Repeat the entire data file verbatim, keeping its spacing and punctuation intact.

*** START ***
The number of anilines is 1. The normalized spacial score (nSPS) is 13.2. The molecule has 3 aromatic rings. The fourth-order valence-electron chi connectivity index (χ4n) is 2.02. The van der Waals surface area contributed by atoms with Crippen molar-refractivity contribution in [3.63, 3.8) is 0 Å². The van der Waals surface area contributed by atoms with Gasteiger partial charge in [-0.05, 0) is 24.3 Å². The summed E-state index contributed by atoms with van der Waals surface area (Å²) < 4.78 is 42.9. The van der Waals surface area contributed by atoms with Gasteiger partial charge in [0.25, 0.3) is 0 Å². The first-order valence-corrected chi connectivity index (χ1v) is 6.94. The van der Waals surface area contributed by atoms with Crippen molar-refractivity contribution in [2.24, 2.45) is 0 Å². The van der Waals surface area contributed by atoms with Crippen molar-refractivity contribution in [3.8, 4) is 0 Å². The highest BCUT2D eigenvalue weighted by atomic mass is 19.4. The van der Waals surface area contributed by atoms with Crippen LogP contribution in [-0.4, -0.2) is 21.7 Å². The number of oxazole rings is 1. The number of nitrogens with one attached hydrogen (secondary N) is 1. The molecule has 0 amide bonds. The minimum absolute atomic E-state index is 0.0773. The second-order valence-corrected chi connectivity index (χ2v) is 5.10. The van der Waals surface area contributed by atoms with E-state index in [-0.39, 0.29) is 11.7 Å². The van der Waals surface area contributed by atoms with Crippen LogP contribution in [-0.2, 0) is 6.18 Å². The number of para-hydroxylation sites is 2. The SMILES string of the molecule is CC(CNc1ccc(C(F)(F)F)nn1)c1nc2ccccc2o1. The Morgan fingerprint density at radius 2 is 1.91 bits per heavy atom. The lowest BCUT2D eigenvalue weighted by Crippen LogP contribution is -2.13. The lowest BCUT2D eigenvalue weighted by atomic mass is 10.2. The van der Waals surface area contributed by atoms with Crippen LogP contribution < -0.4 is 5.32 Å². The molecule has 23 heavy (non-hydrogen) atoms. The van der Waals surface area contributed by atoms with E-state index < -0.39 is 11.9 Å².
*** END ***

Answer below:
The number of anilines is 1. The normalized spacial score (nSPS) is 13.2. The molecule has 3 aromatic rings. The fourth-order valence-electron chi connectivity index (χ4n) is 2.02. The van der Waals surface area contributed by atoms with Crippen molar-refractivity contribution in [3.63, 3.8) is 0 Å². The van der Waals surface area contributed by atoms with Gasteiger partial charge in [-0.05, 0) is 24.3 Å². The summed E-state index contributed by atoms with van der Waals surface area (Å²) < 4.78 is 42.9. The van der Waals surface area contributed by atoms with Gasteiger partial charge in [0.25, 0.3) is 0 Å². The first-order valence-corrected chi connectivity index (χ1v) is 6.94. The van der Waals surface area contributed by atoms with Crippen molar-refractivity contribution in [2.24, 2.45) is 0 Å². The van der Waals surface area contributed by atoms with Crippen molar-refractivity contribution in [3.8, 4) is 0 Å². The highest BCUT2D eigenvalue weighted by atomic mass is 19.4. The van der Waals surface area contributed by atoms with Crippen LogP contribution in [-0.4, -0.2) is 21.7 Å². The number of oxazole rings is 1. The number of nitrogens with one attached hydrogen (secondary N) is 1. The molecule has 0 amide bonds. The minimum absolute atomic E-state index is 0.0773. The second-order valence-corrected chi connectivity index (χ2v) is 5.10. The van der Waals surface area contributed by atoms with E-state index in [-0.39, 0.29) is 11.7 Å². The van der Waals surface area contributed by atoms with Crippen LogP contribution in [-0.2, 0) is 6.18 Å². The number of para-hydroxylation sites is 2. The SMILES string of the molecule is CC(CNc1ccc(C(F)(F)F)nn1)c1nc2ccccc2o1. The Morgan fingerprint density at radius 2 is 1.91 bits per heavy atom. The lowest BCUT2D eigenvalue weighted by Crippen LogP contribution is -2.13. The lowest BCUT2D eigenvalue weighted by atomic mass is 10.2. The van der Waals surface area contributed by atoms with Crippen LogP contribution < -0.4 is 5.32 Å². The molecule has 23 heavy (non-hydrogen) atoms. The van der Waals surface area contributed by atoms with E-state index < -0.39 is 11.9 Å².